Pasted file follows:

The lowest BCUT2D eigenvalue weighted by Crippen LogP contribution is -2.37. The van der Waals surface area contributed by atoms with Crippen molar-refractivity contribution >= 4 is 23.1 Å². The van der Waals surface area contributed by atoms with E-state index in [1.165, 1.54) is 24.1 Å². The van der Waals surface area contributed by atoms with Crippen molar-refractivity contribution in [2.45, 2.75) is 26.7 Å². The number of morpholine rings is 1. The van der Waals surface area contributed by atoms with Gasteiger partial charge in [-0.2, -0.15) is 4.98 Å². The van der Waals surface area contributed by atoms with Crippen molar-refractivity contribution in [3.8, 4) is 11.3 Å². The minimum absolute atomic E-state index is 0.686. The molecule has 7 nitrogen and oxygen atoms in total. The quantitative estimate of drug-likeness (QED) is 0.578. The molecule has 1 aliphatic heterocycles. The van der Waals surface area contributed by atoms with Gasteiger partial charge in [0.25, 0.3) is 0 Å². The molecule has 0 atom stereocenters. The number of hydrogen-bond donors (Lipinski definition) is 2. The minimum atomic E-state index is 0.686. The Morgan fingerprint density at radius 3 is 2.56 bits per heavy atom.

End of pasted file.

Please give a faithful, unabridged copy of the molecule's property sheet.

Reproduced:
The lowest BCUT2D eigenvalue weighted by Crippen LogP contribution is -2.37. The van der Waals surface area contributed by atoms with Crippen molar-refractivity contribution >= 4 is 23.1 Å². The van der Waals surface area contributed by atoms with E-state index in [1.165, 1.54) is 24.1 Å². The van der Waals surface area contributed by atoms with Crippen molar-refractivity contribution in [2.45, 2.75) is 26.7 Å². The number of morpholine rings is 1. The van der Waals surface area contributed by atoms with Gasteiger partial charge in [-0.2, -0.15) is 4.98 Å². The van der Waals surface area contributed by atoms with Crippen molar-refractivity contribution in [3.8, 4) is 11.3 Å². The minimum absolute atomic E-state index is 0.686. The molecule has 7 nitrogen and oxygen atoms in total. The quantitative estimate of drug-likeness (QED) is 0.578. The molecule has 1 aliphatic heterocycles. The van der Waals surface area contributed by atoms with Gasteiger partial charge in [0.25, 0.3) is 0 Å². The molecule has 0 atom stereocenters. The number of hydrogen-bond donors (Lipinski definition) is 2. The minimum atomic E-state index is 0.686. The Morgan fingerprint density at radius 3 is 2.56 bits per heavy atom.